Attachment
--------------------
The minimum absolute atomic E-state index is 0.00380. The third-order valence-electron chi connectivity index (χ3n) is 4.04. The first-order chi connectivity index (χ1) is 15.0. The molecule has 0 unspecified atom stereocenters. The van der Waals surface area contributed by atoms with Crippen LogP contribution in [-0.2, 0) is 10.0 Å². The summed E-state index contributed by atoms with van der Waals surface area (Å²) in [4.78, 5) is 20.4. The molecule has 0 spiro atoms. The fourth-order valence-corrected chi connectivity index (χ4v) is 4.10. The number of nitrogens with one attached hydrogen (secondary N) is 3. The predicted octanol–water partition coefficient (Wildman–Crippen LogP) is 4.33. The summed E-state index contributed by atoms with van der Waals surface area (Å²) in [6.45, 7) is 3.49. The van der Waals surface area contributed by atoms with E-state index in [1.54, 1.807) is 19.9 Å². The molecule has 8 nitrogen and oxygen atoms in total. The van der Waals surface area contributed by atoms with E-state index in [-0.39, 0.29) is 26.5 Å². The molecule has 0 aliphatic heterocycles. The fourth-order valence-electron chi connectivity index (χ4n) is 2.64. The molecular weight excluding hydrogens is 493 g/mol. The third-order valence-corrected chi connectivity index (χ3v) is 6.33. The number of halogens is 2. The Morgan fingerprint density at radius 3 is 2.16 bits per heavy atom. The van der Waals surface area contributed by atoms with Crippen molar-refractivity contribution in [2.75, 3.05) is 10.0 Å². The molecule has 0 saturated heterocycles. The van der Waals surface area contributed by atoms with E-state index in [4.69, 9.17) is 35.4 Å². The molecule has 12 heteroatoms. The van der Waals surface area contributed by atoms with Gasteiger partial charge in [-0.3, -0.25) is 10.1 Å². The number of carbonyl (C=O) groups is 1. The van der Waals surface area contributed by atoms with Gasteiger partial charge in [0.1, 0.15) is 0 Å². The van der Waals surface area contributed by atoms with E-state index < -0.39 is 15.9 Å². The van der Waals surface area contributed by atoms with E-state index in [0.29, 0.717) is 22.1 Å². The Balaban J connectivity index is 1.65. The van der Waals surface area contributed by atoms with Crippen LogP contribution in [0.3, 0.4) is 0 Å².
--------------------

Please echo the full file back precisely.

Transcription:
The minimum absolute atomic E-state index is 0.00380. The third-order valence-electron chi connectivity index (χ3n) is 4.04. The first-order chi connectivity index (χ1) is 15.0. The molecule has 0 unspecified atom stereocenters. The van der Waals surface area contributed by atoms with Crippen LogP contribution in [-0.2, 0) is 10.0 Å². The summed E-state index contributed by atoms with van der Waals surface area (Å²) in [4.78, 5) is 20.4. The molecule has 0 spiro atoms. The fourth-order valence-corrected chi connectivity index (χ4v) is 4.10. The number of nitrogens with one attached hydrogen (secondary N) is 3. The predicted octanol–water partition coefficient (Wildman–Crippen LogP) is 4.33. The summed E-state index contributed by atoms with van der Waals surface area (Å²) in [6.45, 7) is 3.49. The van der Waals surface area contributed by atoms with E-state index in [1.54, 1.807) is 19.9 Å². The molecule has 8 nitrogen and oxygen atoms in total. The van der Waals surface area contributed by atoms with E-state index in [-0.39, 0.29) is 26.5 Å². The molecule has 0 aliphatic heterocycles. The fourth-order valence-electron chi connectivity index (χ4n) is 2.64. The molecular weight excluding hydrogens is 493 g/mol. The third-order valence-corrected chi connectivity index (χ3v) is 6.33. The number of halogens is 2. The Morgan fingerprint density at radius 3 is 2.16 bits per heavy atom. The van der Waals surface area contributed by atoms with Crippen molar-refractivity contribution in [2.75, 3.05) is 10.0 Å². The molecule has 0 saturated heterocycles. The van der Waals surface area contributed by atoms with E-state index in [4.69, 9.17) is 35.4 Å². The molecule has 12 heteroatoms. The van der Waals surface area contributed by atoms with Gasteiger partial charge in [-0.3, -0.25) is 10.1 Å². The number of carbonyl (C=O) groups is 1. The van der Waals surface area contributed by atoms with Gasteiger partial charge in [0.1, 0.15) is 0 Å². The van der Waals surface area contributed by atoms with E-state index < -0.39 is 15.9 Å². The van der Waals surface area contributed by atoms with E-state index in [0.29, 0.717) is 22.1 Å². The Balaban J connectivity index is 1.65. The van der Waals surface area contributed by atoms with Crippen LogP contribution in [0.3, 0.4) is 0 Å².